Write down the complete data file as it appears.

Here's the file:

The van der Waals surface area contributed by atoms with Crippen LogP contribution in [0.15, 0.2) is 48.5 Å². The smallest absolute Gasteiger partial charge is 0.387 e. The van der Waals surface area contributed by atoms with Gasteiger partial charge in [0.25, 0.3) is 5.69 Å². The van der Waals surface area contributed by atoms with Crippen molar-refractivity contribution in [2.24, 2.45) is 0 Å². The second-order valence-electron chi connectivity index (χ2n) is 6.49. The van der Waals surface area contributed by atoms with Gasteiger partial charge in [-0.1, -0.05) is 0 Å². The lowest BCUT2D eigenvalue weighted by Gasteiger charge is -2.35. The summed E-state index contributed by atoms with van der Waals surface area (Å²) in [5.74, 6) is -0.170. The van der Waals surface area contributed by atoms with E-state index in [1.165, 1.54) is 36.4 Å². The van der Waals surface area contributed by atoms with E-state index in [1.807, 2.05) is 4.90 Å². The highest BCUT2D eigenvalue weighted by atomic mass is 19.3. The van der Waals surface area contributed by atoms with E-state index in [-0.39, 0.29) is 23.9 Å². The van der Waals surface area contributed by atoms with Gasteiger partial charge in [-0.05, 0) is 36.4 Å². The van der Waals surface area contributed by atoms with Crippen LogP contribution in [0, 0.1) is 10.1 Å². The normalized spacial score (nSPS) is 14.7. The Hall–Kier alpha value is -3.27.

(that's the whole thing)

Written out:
The van der Waals surface area contributed by atoms with Crippen LogP contribution in [0.15, 0.2) is 48.5 Å². The smallest absolute Gasteiger partial charge is 0.387 e. The van der Waals surface area contributed by atoms with Gasteiger partial charge in [0.25, 0.3) is 5.69 Å². The van der Waals surface area contributed by atoms with Crippen molar-refractivity contribution in [2.24, 2.45) is 0 Å². The second-order valence-electron chi connectivity index (χ2n) is 6.49. The van der Waals surface area contributed by atoms with Gasteiger partial charge in [-0.1, -0.05) is 0 Å². The lowest BCUT2D eigenvalue weighted by Gasteiger charge is -2.35. The summed E-state index contributed by atoms with van der Waals surface area (Å²) in [5.74, 6) is -0.170. The van der Waals surface area contributed by atoms with E-state index in [1.165, 1.54) is 36.4 Å². The van der Waals surface area contributed by atoms with E-state index in [1.807, 2.05) is 4.90 Å². The highest BCUT2D eigenvalue weighted by atomic mass is 19.3. The van der Waals surface area contributed by atoms with E-state index in [-0.39, 0.29) is 23.9 Å². The van der Waals surface area contributed by atoms with Gasteiger partial charge in [-0.05, 0) is 36.4 Å². The van der Waals surface area contributed by atoms with Crippen LogP contribution in [0, 0.1) is 10.1 Å². The normalized spacial score (nSPS) is 14.7. The Hall–Kier alpha value is -3.27.